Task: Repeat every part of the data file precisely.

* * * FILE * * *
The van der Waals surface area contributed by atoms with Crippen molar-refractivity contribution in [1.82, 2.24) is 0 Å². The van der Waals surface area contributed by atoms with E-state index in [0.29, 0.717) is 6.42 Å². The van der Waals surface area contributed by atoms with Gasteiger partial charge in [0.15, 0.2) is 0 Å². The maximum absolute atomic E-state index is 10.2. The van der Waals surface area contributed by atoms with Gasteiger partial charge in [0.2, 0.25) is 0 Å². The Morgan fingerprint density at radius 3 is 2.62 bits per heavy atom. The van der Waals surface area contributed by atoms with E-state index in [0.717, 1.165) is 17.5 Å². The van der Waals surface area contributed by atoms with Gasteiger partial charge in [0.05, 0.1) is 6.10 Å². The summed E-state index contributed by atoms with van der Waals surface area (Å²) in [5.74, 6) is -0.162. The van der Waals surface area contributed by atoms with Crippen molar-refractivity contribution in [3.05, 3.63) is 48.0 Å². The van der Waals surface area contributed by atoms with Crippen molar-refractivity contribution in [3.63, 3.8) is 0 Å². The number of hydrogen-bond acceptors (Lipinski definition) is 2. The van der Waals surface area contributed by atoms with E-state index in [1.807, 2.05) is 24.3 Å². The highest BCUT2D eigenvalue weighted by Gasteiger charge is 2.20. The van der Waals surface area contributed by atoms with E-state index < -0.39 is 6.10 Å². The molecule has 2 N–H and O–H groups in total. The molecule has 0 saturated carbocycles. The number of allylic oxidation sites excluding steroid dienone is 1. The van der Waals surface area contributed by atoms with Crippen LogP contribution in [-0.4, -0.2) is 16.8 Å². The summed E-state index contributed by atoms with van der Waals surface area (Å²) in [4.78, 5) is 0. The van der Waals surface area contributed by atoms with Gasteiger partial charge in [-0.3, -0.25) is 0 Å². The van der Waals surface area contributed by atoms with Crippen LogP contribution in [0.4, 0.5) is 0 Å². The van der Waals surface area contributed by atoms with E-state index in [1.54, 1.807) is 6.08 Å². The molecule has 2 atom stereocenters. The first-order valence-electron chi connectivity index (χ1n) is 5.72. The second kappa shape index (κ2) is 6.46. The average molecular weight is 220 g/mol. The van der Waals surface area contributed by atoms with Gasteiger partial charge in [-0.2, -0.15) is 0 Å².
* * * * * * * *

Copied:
The van der Waals surface area contributed by atoms with Crippen molar-refractivity contribution in [1.82, 2.24) is 0 Å². The van der Waals surface area contributed by atoms with E-state index in [0.29, 0.717) is 6.42 Å². The van der Waals surface area contributed by atoms with Gasteiger partial charge in [0.15, 0.2) is 0 Å². The maximum absolute atomic E-state index is 10.2. The van der Waals surface area contributed by atoms with Gasteiger partial charge in [0.2, 0.25) is 0 Å². The Morgan fingerprint density at radius 3 is 2.62 bits per heavy atom. The van der Waals surface area contributed by atoms with E-state index in [0.717, 1.165) is 17.5 Å². The van der Waals surface area contributed by atoms with Gasteiger partial charge in [0.05, 0.1) is 6.10 Å². The summed E-state index contributed by atoms with van der Waals surface area (Å²) in [5.74, 6) is -0.162. The van der Waals surface area contributed by atoms with Crippen molar-refractivity contribution in [3.05, 3.63) is 48.0 Å². The van der Waals surface area contributed by atoms with Crippen molar-refractivity contribution in [3.63, 3.8) is 0 Å². The number of hydrogen-bond acceptors (Lipinski definition) is 2. The van der Waals surface area contributed by atoms with E-state index in [1.807, 2.05) is 24.3 Å². The highest BCUT2D eigenvalue weighted by Gasteiger charge is 2.20. The van der Waals surface area contributed by atoms with E-state index < -0.39 is 6.10 Å². The molecule has 2 N–H and O–H groups in total. The molecule has 0 saturated carbocycles. The number of allylic oxidation sites excluding steroid dienone is 1. The van der Waals surface area contributed by atoms with Crippen LogP contribution in [-0.4, -0.2) is 16.8 Å². The summed E-state index contributed by atoms with van der Waals surface area (Å²) in [4.78, 5) is 0. The van der Waals surface area contributed by atoms with Gasteiger partial charge in [-0.3, -0.25) is 0 Å². The van der Waals surface area contributed by atoms with Crippen LogP contribution in [0.4, 0.5) is 0 Å². The van der Waals surface area contributed by atoms with E-state index in [1.54, 1.807) is 6.08 Å². The molecule has 2 atom stereocenters. The first-order valence-electron chi connectivity index (χ1n) is 5.72. The second kappa shape index (κ2) is 6.46. The average molecular weight is 220 g/mol. The van der Waals surface area contributed by atoms with Gasteiger partial charge in [-0.2, -0.15) is 0 Å².